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Trade candidate Derrick Rose says he’s cemented unique legacy despite no titles – Boston Herald


As a veteran on the outskirts of the rotation, Derrick Rose’s circumstances often equate to the trading block.

After all, there are title contenders that could use Rose’s experience and poise in important moments.

But one thing to keep in mind for Rose, who is reportedly being shopped by the Knicks and logged his first healthy DNP of the season Sunday: the 34-year-old former MVP isn’t obsessed with chasing his first NBA title.

Rose said Tuesday that he’s content with the legacy of fighting back from so many devastating injuries to earn a deal paying him $14.5 million this season.

“I just want to be happy playing basketball. Of course if I could get one [championship], that would be great. But I always felt like me being on the court in year 15, that is kind of like a championship for me,” Rose said Tuesday. “Creating a road that – like going into free agency [before re-signing with the Knicks in 2021], there wasn’t anybody I could look to, or compare myself to in the market. I was the first to do it – go from a max [contract], then go minimum, minimum, then get the contract I got now. I was the first to do that. So to be in that position, and just try to create roads for other people. I’m not going to be the last one who did what I did. I’m not going to be the last Derrick Rose. There’s somebody else that goes through trials and tribulations, too.”

Indeed, Rose has been tossed a lot of curveballs in his career. But the latest is something new.

As Tom Thibodeau continues to search for a formula out of the maddening inconsistency, the removals from the rotation of two players deemed important to the franchise before the season — Rose and Cam Reddish — appears to be the path forward.

At least in the short term.

Rose, 34, said he was advised of the change by Thibodeau before his DNP on Sunday, when second-year guard Miles ‘Deuce’ McBride served as the replacement in the rotation.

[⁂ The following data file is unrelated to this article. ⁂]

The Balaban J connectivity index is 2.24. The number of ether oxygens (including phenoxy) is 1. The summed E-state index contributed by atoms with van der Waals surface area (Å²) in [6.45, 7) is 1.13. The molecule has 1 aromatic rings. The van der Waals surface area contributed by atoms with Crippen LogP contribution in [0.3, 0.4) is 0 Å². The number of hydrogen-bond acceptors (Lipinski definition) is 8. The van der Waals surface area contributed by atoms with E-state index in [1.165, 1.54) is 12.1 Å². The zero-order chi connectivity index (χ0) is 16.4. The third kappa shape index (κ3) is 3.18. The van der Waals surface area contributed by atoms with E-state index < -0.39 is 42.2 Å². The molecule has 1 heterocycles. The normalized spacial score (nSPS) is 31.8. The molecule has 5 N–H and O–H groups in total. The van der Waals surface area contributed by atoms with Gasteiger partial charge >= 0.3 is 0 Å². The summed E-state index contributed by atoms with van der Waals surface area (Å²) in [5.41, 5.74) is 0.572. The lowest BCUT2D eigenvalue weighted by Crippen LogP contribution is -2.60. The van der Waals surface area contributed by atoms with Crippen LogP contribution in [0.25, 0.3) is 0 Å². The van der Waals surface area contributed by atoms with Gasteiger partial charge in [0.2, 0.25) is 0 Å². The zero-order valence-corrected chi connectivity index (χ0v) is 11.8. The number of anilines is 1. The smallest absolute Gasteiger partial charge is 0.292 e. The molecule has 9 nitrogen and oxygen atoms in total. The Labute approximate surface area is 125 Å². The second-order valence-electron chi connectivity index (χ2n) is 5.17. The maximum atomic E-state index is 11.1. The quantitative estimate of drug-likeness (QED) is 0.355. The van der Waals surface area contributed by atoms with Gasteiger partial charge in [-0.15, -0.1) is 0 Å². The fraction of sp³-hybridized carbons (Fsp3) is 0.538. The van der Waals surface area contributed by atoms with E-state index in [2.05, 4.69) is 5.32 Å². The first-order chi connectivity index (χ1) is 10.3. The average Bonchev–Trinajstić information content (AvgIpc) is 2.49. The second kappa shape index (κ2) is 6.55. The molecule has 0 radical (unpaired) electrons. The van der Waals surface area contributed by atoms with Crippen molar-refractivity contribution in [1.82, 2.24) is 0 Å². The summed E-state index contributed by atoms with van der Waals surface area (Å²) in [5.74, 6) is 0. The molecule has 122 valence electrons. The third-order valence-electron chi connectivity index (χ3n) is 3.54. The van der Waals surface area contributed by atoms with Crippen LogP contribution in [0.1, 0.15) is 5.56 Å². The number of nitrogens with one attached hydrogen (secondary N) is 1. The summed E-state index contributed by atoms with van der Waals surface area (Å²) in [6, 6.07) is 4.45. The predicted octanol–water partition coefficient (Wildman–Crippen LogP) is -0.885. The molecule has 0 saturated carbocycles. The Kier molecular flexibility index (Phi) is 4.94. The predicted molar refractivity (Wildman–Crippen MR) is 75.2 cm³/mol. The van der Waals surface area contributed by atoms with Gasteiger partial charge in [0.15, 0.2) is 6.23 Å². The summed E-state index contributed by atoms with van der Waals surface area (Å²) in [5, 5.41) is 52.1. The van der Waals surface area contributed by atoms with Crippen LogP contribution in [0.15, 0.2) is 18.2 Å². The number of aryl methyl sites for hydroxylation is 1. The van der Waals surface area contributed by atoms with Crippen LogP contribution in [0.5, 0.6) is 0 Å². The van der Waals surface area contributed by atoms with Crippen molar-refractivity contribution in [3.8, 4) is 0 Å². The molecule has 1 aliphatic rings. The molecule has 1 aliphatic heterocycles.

“He said he wanted to give Deuce a look,” Rose said. “That’s all he told me. So I understood.”

Thibodeau, who had previously indicated Rose’s DNP was for rest on a back-to-back, said Tuesday that the veteran’s status is “situational,” which has been a term the coach used for little-to-no playing time.

Still, Thibodeau added certain matchups could change his mind.

“It’s more situational. The nine-man rotation is, we’re pretty much going to go with that unless you know there’s foul trouble or an injury in the game,” Thibodeau said when asked if McBride is now in the rotation ahead of Rose. “There could be some situational stuff but we’re going to be in a nine-man rotation.”

The decision certainly worked well in Sunday’s victory over the Cavaliers, perhaps the best Knicks’ defensive performance of the season. McBride, whose strength is considered perimeter defense, logged 16 scoreless minutes and New York outscored Cleveland by eight points with him on the court.

Thibodeau previously cut Evan Fournier’s minutes to zero. So if Rose is out, the Knicks will have no players over 30 years old in the rotation.

“Just trying to be a professional about it,” Rose said. “Still talk to the young guys.Its not like I don’t like anybody on the team. I’m acting the same. I’m not phony or anything like that. Just try to do my conditioning. Keep my wind up. And try to find a rhythm whenever I go out and play.”

The Reddish situation is different and mostly an indictment on the front office. Acquired less than a year ago from the Hawks for a first-round pick, Reddish has mostly been on bench and is now firmly behind Quentin Grimes. Reddish started eight games this season and showed flashes of the blue-chip potential that made him the 10th pick in 2019, but he also lacked defensive intensity and was awful in his last appearance Saturday against the Mavericks.

The Knicks again declined to make Reddish available to the media after Tuesday’s practice.

“It’s not just on Cam, it’s on our team. What gives our team the best chance? And so I’d say those are coaching decisions; to decide to go from a 10-man rotation to nine because you feel like it [gives] the team the best chance to succeed. That’s why you do it. You always have to put the team first. So there’s a lot of sacrifices that need to be made by a team. But we’re always going to put what we feel is best for the team first.

Dealing for the Duke product was a clear miscalculation from team president Leon Rose. Without an extension signed before the season, Reddish will hit free agency in the summer. If traded, Reddish is unlikely to return the equivalent of the first-round pick that the Knicks gave up just 11 months ago.

Thibodeau wasn’t ready to call the Reddish trade a failure.

“We wanted to get a look at it. And there’s still time,” Thibodeau said. “That’s all part of the league. You always look at all the possibilities of how you think you can improve your team. And you can’t be afraid to take chances. There were some real good things that he’s done, so that’s the way we approach it.”



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